Entrepreneurship—the recognition and exploitation of opportunities—is valuable within organizations as well as in the establishment of new ventures. Some studies have addressed the issue why some individuals take advantage of opportunities and some do not. While some studies find that psychological variables, personality traits and demographic factors may distinguish entrepreneurial activity, these findings are equivocal. Other research has looked to the importance of social capital and network ties to new venture creation. Yet, there is little discussion regarding the possibility that social capital and personal factors interact and influence entrepreneurial behavior.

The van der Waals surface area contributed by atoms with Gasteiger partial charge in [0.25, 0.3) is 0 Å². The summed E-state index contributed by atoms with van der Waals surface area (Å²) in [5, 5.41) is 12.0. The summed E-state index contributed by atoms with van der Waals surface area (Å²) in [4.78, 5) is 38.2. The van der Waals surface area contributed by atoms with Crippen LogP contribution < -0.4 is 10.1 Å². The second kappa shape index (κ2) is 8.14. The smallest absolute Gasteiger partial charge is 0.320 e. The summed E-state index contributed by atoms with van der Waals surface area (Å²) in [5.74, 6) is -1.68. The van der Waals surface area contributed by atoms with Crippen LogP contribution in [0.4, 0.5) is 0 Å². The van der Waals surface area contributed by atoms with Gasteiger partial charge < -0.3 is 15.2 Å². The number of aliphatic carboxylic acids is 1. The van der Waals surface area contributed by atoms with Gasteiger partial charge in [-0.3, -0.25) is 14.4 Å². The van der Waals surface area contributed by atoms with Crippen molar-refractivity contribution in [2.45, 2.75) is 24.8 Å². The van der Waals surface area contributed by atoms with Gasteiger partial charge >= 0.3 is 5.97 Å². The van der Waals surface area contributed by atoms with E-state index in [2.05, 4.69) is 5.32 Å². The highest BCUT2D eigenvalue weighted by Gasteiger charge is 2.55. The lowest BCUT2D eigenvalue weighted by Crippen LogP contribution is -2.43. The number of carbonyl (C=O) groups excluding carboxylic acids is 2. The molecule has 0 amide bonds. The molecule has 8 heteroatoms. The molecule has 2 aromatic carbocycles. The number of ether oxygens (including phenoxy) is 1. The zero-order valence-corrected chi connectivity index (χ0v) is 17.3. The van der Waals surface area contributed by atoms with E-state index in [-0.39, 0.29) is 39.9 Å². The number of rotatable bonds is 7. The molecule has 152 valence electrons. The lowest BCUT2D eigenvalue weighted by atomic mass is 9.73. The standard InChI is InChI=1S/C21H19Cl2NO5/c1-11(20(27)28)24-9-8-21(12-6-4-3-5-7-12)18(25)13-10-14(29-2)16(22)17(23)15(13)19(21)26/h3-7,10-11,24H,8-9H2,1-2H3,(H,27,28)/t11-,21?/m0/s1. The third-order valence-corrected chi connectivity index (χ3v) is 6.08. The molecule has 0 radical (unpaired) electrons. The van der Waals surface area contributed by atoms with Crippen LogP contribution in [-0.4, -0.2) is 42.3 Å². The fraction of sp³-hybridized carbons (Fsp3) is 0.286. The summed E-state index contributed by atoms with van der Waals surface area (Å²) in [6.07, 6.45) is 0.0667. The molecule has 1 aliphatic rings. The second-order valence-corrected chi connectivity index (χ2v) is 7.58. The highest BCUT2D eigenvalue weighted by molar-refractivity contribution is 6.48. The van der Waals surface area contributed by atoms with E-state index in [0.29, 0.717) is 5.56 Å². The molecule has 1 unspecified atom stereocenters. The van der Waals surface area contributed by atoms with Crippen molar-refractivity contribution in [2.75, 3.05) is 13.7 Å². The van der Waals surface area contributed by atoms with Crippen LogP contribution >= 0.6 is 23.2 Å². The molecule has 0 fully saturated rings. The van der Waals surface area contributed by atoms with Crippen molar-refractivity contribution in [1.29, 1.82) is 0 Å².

Drawing from social cognitive theory (Augoustinos & Walker, 1995; Fiske & Taylor, 1984; Bandura, 1986; Wood & Bandura, 1989) this paper advances a model suggesting that entrepreneurial behavior is a result of the interplay of environments (i.e., social networks) and certain cognitive biases in entrepreneurs. We propose that both individual cognition and social capital are important in understanding entrepreneurial behavior. If the domain of entrepreneurship is “. . . the nexus of two phenomena: the presence of lucrative opportunities and the presence of enterprising individuals” (Shane & Venkataraman, 2000) then our model suggests an explanation of this nexus through exploring how both external (i.e., social capital) and internal factors (i.e., cognition) affect why some people and not others exploit opportunities.